By Daphne Reiley
As a caregiver, recognizing that we need help is the first step toward a more healthy existence. Not such a profound statement, yet, for most caregivers, even recognition is difficult. Then after we recognize that we need help, actually reaching out for that help is sometimes nigh on to impossible.
Realizing that we are not as strong as “we need to be” does not indicate we are failing in our roles as caregivers. That realization simply means we are ready to take care of ourselves — something that is often left by the way in the midst of our caregiving duties.
Part of a plan to keep us grounded in our own condition, in our own needs, successes, and even failures, is to pray. Simply talk with God about our days, our worries, our joys, and our failures. Prayer is a conversation — a two – way conversation — meaning that we also must find a way of being silent and listen for God’s Word to us, for us.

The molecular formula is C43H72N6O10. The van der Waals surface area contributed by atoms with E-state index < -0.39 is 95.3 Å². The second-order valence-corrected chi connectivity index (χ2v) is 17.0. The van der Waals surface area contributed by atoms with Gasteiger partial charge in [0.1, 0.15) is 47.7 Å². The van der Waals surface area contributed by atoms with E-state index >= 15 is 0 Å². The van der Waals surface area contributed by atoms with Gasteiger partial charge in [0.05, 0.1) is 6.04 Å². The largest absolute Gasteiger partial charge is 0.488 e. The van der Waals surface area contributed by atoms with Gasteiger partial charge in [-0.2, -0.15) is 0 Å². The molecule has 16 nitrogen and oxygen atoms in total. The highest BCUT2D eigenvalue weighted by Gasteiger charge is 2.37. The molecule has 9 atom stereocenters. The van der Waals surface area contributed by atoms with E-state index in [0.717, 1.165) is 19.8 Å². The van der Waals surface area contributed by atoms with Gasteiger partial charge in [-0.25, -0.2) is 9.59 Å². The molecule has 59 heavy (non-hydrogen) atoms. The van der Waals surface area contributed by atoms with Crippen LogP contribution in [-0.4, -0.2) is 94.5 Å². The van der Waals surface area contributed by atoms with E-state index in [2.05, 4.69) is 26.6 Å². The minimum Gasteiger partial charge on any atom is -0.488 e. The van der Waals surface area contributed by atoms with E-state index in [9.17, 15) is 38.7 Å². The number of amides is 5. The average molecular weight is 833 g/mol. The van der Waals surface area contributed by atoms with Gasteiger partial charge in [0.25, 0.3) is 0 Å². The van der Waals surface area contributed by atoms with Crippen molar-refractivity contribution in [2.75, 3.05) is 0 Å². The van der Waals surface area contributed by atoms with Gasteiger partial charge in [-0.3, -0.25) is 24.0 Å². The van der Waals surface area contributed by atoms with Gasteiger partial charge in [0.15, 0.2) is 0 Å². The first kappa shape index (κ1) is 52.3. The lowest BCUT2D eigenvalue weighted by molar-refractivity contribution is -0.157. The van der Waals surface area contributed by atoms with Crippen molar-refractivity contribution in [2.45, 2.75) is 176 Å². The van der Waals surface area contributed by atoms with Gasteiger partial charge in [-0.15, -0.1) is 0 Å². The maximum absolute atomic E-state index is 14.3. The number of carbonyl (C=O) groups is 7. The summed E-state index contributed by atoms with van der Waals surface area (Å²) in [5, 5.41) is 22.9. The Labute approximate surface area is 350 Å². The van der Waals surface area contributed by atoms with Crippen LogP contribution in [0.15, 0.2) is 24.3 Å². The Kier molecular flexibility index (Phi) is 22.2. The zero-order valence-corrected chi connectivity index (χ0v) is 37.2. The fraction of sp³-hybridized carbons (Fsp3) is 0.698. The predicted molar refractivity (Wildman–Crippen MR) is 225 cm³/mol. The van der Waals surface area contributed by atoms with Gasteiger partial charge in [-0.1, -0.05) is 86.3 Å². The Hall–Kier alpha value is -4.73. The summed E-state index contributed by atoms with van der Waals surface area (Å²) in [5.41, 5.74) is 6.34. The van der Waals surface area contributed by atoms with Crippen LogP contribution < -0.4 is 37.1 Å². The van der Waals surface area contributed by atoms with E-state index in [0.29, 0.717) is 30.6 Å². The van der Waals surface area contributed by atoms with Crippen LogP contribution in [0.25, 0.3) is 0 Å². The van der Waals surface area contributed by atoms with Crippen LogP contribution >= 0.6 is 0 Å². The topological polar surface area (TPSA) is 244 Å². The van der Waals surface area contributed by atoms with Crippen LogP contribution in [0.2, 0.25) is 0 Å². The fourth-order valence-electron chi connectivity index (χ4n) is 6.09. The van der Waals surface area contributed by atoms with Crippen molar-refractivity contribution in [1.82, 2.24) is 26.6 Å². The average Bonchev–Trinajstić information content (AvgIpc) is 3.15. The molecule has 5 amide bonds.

God, of course, is not limited in the ways in which God responds.
We can experience a Word being spoken by the person of whom we are taking care. Listen.
We can experience a Word being spoken to us by a complete stranger — perhaps the clerk checking us out at the grocery store. Listen.
We can experience a Word being spoken to us by what we are reading — fiction, non-fiction, a magazine, a flyer. Listen.
We can experience a Word being spoken to us by what we are listening to — music, conversation, simple laughter overheard somewhere. Listen.
We can experience a Word being spoke to us when we sit in silence at the end of a long day and ask God to come, make God’s Presence known to us, to comfort and console us — and we Listen.
God is there. None of us is alone in our roles — whatever they may be, whether we have actually invited God into our lives or not — God is there nonethless.